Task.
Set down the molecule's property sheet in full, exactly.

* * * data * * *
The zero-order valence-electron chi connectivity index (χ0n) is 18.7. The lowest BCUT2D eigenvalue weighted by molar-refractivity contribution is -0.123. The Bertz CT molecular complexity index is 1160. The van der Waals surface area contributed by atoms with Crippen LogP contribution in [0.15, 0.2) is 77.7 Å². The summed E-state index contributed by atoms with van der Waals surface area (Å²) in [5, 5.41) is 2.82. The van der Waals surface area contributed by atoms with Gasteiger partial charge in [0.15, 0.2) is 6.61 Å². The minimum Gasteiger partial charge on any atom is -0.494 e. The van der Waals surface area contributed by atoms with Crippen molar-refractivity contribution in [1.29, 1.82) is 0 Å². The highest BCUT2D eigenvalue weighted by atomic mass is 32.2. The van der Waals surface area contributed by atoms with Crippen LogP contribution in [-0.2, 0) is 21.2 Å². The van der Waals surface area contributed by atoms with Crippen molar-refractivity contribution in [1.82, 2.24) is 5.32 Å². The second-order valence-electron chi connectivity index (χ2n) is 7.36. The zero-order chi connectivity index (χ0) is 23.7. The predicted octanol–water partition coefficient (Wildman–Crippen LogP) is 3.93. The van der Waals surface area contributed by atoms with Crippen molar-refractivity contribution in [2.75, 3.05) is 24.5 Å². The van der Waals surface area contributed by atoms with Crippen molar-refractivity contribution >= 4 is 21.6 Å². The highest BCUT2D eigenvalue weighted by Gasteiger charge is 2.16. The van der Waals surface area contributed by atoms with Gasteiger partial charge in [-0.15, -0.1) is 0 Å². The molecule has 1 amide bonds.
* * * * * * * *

The zero-order valence-electron chi connectivity index (χ0n) is 18.7. The lowest BCUT2D eigenvalue weighted by molar-refractivity contribution is -0.123. The Bertz CT molecular complexity index is 1160. The van der Waals surface area contributed by atoms with Crippen LogP contribution in [0.15, 0.2) is 77.7 Å². The summed E-state index contributed by atoms with van der Waals surface area (Å²) in [5, 5.41) is 2.82. The van der Waals surface area contributed by atoms with Gasteiger partial charge in [0.15, 0.2) is 6.61 Å². The minimum Gasteiger partial charge on any atom is -0.494 e. The van der Waals surface area contributed by atoms with Crippen molar-refractivity contribution in [1.29, 1.82) is 0 Å². The highest BCUT2D eigenvalue weighted by atomic mass is 32.2. The van der Waals surface area contributed by atoms with Crippen LogP contribution in [-0.2, 0) is 21.2 Å². The van der Waals surface area contributed by atoms with Crippen molar-refractivity contribution in [1.82, 2.24) is 5.32 Å². The second-order valence-electron chi connectivity index (χ2n) is 7.36. The zero-order chi connectivity index (χ0) is 23.7. The predicted octanol–water partition coefficient (Wildman–Crippen LogP) is 3.93. The van der Waals surface area contributed by atoms with Crippen molar-refractivity contribution in [2.75, 3.05) is 24.5 Å². The van der Waals surface area contributed by atoms with Crippen molar-refractivity contribution >= 4 is 21.6 Å². The highest BCUT2D eigenvalue weighted by Gasteiger charge is 2.16. The van der Waals surface area contributed by atoms with Gasteiger partial charge in [-0.15, -0.1) is 0 Å². The molecule has 1 amide bonds.